Justin Gaull is the vice president of economic development for the Charleston Area Alliance.

As he sees it, the new NS intermodal center at Prichard represents an opportunity for southern West Virginia to connect its manufacturing and distribution businesses  . . . and perhaps a few businesses could be linked to the facility exclusively via rail using existing rail infrastructure.”

Gaull told Trains that the decline of coal has opened an opportunity for West Virginia economic development officials to analyze the state’s inventory of available rail and land assets that can be offered to attract manufacturing and distribution locations.

But not all of West Virginia’s rail lines are suitable for such activities and some of the coal branches are likely to wind up becoming hiking and biking trails.

In some instances, the rails might remain in place and opened for use by foot-pedaled rail carts, which are quite popular in Austria and Germany.

However, few rail lines in America have been used for those carts. But that may soon change in West Virginia.

Christine Kindern is an extension agent in Raleigh County, which is seeking to convert 15.2 miles of an abandoned CSX route into recreational use.

The line in question is the Jarrolds Valley Subdivision from between Whitesville and Clear Creek.

The Raleigh County Commission and National Coal Heritage Area funded a study that found that converting the rail line to recreational use would boost tourism.

The New River Gorge Regional Development Authority might convert a former C&O coal branch to a museum that would celebrate the state’s coal heritage.

West Virginia has more than 500 miles of branch-line routes that are used exclusively to haul coal.

Many of those miles are facing abandonment although local officials have not given upon converting some of them into other uses to be served by rail.

Support to STB in Favor of CP-NS Merger is Mostly Form Letters from Small Canadian Shippers

March 15, 2016

A survey conducted by Stephens, Inc., has found that 70 percent of shippers are opposed to any merger of Class 1 railroads in North America.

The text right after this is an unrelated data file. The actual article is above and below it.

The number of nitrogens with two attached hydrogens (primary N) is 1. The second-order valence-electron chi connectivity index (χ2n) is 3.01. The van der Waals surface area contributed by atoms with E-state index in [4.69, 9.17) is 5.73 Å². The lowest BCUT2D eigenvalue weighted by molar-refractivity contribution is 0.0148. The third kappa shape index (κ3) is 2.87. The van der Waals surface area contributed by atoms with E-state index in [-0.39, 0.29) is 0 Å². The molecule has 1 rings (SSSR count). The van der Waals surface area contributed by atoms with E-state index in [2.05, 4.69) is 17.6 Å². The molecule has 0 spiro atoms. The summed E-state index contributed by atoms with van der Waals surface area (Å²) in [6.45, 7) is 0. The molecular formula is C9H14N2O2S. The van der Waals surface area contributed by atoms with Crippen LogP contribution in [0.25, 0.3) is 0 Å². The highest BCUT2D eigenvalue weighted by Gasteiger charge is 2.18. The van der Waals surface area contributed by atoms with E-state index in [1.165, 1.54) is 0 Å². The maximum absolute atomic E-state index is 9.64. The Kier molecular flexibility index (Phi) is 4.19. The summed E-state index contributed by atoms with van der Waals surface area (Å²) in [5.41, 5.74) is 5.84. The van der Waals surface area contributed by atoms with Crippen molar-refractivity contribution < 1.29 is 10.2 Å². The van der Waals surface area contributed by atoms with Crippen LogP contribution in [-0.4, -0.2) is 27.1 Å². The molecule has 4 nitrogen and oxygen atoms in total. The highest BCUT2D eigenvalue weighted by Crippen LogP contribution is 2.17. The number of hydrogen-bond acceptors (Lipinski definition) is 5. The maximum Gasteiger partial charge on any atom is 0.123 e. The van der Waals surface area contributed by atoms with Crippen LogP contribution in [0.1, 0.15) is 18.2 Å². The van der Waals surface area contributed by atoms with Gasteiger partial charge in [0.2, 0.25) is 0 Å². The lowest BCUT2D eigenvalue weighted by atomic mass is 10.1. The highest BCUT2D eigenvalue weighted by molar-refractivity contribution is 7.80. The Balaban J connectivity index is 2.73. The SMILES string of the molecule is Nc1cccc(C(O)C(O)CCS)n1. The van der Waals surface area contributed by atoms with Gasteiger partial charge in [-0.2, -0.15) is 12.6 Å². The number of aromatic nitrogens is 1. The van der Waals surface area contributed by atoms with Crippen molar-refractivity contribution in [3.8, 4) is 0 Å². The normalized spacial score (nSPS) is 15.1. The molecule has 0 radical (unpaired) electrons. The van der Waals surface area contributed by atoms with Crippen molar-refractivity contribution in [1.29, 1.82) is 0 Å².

Those findings by the Little Rock, Arkansas, company are similar to the results of a survey conducted last year by investment banking and research firm Cowen & Company that found 71 percent of shippers oppose a merger of Canadian Pacific and Norfolk Southern.

Those findings fly in the face of assertions by CP that its proposed takeover of NS enjoyed widespread shipper support.

STBAn analysis by Trains magazine of letters written to the U.S. Surface Transportation Board found that most of the letters in support of the merger appear to be form letters that were written by small Canadian shippers.

Although the letters contained some variations, in many instances the letters are identical with the only change being the name of the shipper.

In at least two cases, the shipper failed to change the basic form of the letter and included the wording “Our ORGANIZATION/COMPANY” in the letter that it sent to the STB.

The Trains analysis said that of the 65 letters that the STB has posted on its website, 65 support the merger while 57 are against it.

Notable opponents of the merger include major shippers and trade groups. More than half of the shippers who wrote to support the merger are based in Canada.

The findings of the Trains analysis belie comments made by a CP spokesman in response to the findings of the Arkansas company about widespread shipper opposition to a merger.

“I cannot comment on someone else’s survey, but I can tell you that letters posted to the STB website from shippers in favor of the transaction outnumber shippers opposing the combination by three to one,” said Martin Cej.
CP said it has received letters from 80 shippers in support of the transaction.

Among those who have written in opposition to the merger are the Automakers Alliance, UPS, FedEx and Consol Energy.

Public officials who have written to the STB are united in their opposition and most short line railroad that have written are likewise opposed.

The STB has received four letters of opposition from four labor unions and from 52 groups that include port authorities and economic development officials.

Common concerns expressed by opponents include pricing, service quality and further consolidation of the railroad industry.

Although they have expressed public opposition to further mergers, none of the other Class 1 railroads have written to the STB in regards to the proposed CP-NS merger.

Spending Time on the NS Cleveland Line

March 12, 2016

Feb20 NS 03-x

Some of my more memorable early-in-the-year outings have been on days when it still looked like winter but felt like the onset of spring.

There is some residual snow still on the ground in places to add a touch of winter to your photographs.